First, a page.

ST. ANDREW OF BEDROOM ROCK Andy Partridge (Pt. 2)

More of our
free-association tango with the XTC/Dukes of Stratosphear auteur.

 

BY RANDY HARWARD

 

Editor’s note: we
continue our conversation with good man Andy Partridge, who as we pointed out
in part one of the BLURT interview, will hold forth, unfiltered, on freaks (and
freak magnetism), Nigel moments, unsexy heavy metal, crap rap, Grandpa
Partridge’s war wounds, religion, comic books, and why he hates concerts. Among
many topics – not to mention that massive Dukes of Stratosphear box set.

 

FOOD OF THE GODS

Partridge once had an enormous comic book collection, but it
met an untimely end when mice infested his apartment above an old shop. “I was
away on tour a lot,” he recalls, “and [the mice] ate through stacks of comics,
the Mylar bags and everything. That was a real heartbreak.” Partridge figured
if he couldn’t keep his comics safe and in mint condition, he’d sell them. “I
let ‘em go for a song, which is a shame, because now my son’s an animator and
it would’ve been great to give him such a great comic collection for
reference.”

 

ANDY WHORE-HOL

XTC fans know Partridge’s affinity toward visual art, and
that he’s served as his own art director on XTC releases, including the Dukes
box set. “I love doing all that stuff. That’s a big thrill for me… to try to do
as much of the artwork. I’m a real packaging slut, I tell ya.” He’s rather
proud of the orange (and blue limited-edition) double-disc packaging for the
eponymous debut of Monstrance (Partridge with former XTC keyboard player Barry
Andrews and drummer Martyn Baker, who played with Andrews in Shriekback) CD. “I
think it looks like an art object, you know?” He also enjoyed creating the
book-ish digipak for The Lowdown, the
debut release of another side project, Orpheus
(with Slapp Happy’s Peter Blegvad). “Orpheus was fun to do; I like the silvered
ink on dark brown-it makes it look like old photographic stock, the nitrate
type thing on old photographs. It was good fun building the collages. Peter and
I built them on the glass plate of his scanner with just stuff out of the
garden and bits of paper and stationery and stuff like that.”

 

CHECK OUT THAT BOX

Naturally the Dukes box, what with the puzzle, shirt, Dukes
Dollars, and fuzzy velvet box, was good fun for Partridge to design. “Yeah,
it’s the kind of thing, if the Ape label loses money, at least I’ll be able to
move into the box! That was a blast. It’s nice; it looks like a sort of
psychedelic funeral parlor. [laughs] It’s that color, the dark purple and the
kind of ornate, Victorian-looking stuff on it. It reminds me of a sexy funeral
parlor. Does such a thing exist? Die Filthily! Randy’s Mourning Glory Emporium!

 

            “It was
meant to be something you’d use to keep something precious. Or even
chocolates-“eat me, please” and blow-your-mind kind of thing. And also a little
referential to that gloriously daft, late psychedelic record Odessa by the Bee Gees. Again, it’s meant to evoke the late-60s because that’s really
the whole Dukes thing. If it doesn’t make you feel that it’s historically accurate,
it hasn’t done its job, I don’t think.”

 

ALL THAT RAP JAZZ

The purple velvet on the Dukes box also gives off a pimp
vibe-Bishop Don Magic Juan comes to mind, although his hue of choice is green.
“Who’s Bishop Don?” Told BDMJ is a pimp “spiritual advisor” to Snoop Dogg,
Partridge says he’s not a fan-of Snoop or hip-hop.

 

“It’s a world I know little of,
young fellow! I don’t really revolve in those R&B, rappy circles much.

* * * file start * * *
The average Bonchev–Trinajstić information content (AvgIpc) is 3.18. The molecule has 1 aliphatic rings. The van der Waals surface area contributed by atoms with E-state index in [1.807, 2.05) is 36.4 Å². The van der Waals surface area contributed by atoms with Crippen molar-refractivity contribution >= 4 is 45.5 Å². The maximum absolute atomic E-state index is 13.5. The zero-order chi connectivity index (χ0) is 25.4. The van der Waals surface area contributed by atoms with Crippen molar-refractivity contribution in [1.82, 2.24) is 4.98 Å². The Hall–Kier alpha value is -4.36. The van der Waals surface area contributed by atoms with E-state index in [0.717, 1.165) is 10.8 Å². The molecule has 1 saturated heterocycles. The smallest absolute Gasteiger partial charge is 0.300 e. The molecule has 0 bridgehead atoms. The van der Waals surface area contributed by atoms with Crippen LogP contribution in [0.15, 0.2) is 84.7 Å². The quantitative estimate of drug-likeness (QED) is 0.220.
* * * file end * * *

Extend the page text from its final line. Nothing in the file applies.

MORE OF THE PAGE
Although I have to admit – begrudgingly – that the hip-hop and rap stuff is probably
the only new-ish musical sensation in
the last twenty years.” This prop comes at the expense of current indie rock
bands, which sound derivative to Partridge, “like they’re straight out of
1974.”

 

            As for
Snoop, et al? “[Snoop Dogg] seems to rub me up the wrong way; I can’t tell you
why.” And its message and image of gangsta/bling rap-“the sort of stuff you say
on the playground when you’re six years old-that draws Partridge’s ire: “‘I’m
gonna kill you and I’m gonna shoot you and your mum and your girlfriends and
everything, and I’m gonna fill you full of holes!’ Then you rewrite it as Straight Outta Compton and away you go.
It just seems kinda childish to me.

 

            “I don’t
think there’s any nobility to rap, whereas there’s fantastic nobility to a lot of jazz, a real sense of nobly
searching for new ways of doing things. Jazz is America’s greatest gift to the
world. Forget Coca-Cola, forget blue jeans… And hey-a lot of people making jazz
are poor and black, but their boasting comes through the music, not literal
‘I’m gonna shoot your ass’ type stuff.”

 

DISNEY POP: NOT AS
BAD AS METAL?

“Yeah, you gotta let them make their own mistakes and
discoveries,” Partridge said when the subject of kids being force-fed crap
tween-pop like Miley Cyrus and the Jonas Brothers. That’s all he had to say
about Disney’s musical transgressions. Heavy metal’s what really drives him
nuts.

 

“Somebody said, ‘Heavy metal took
the sex out of rock.’ And it’s true. ‘I’m a zombie and I’m gonna eat your
soul!’ and ‘Welcome to Hell!’ Come on! Come fucking on! The dog fart vocal, and the ‘spawn of Satan’? Oh, fuck off.
It’s just really wanky, teenage kid music. You just know it’s made by virgins for virgins. They drained every last drop
of sex out of rock n’ roll with all this talk of blood and visceral decay and
zombie flesh rotting. You know, [imitates
mumbly, mush-mouthed metal singer
]! Jesus Christ. They all sing like some
sort of fucking villains from Scooby-Doo.
‘Look out, here comes Carrot-Man!’ [more
metal mimicry
] I don’t know how you’re going to write that out, by the
way.”

 

COCKERNEE ENVY

The Dukes song “You’re A Good Man Albert Brown (Curse You
Red Barrel)” was an attempt to write “one of those fluent cockernee [Note: Cockney rhyming slang], knees-up,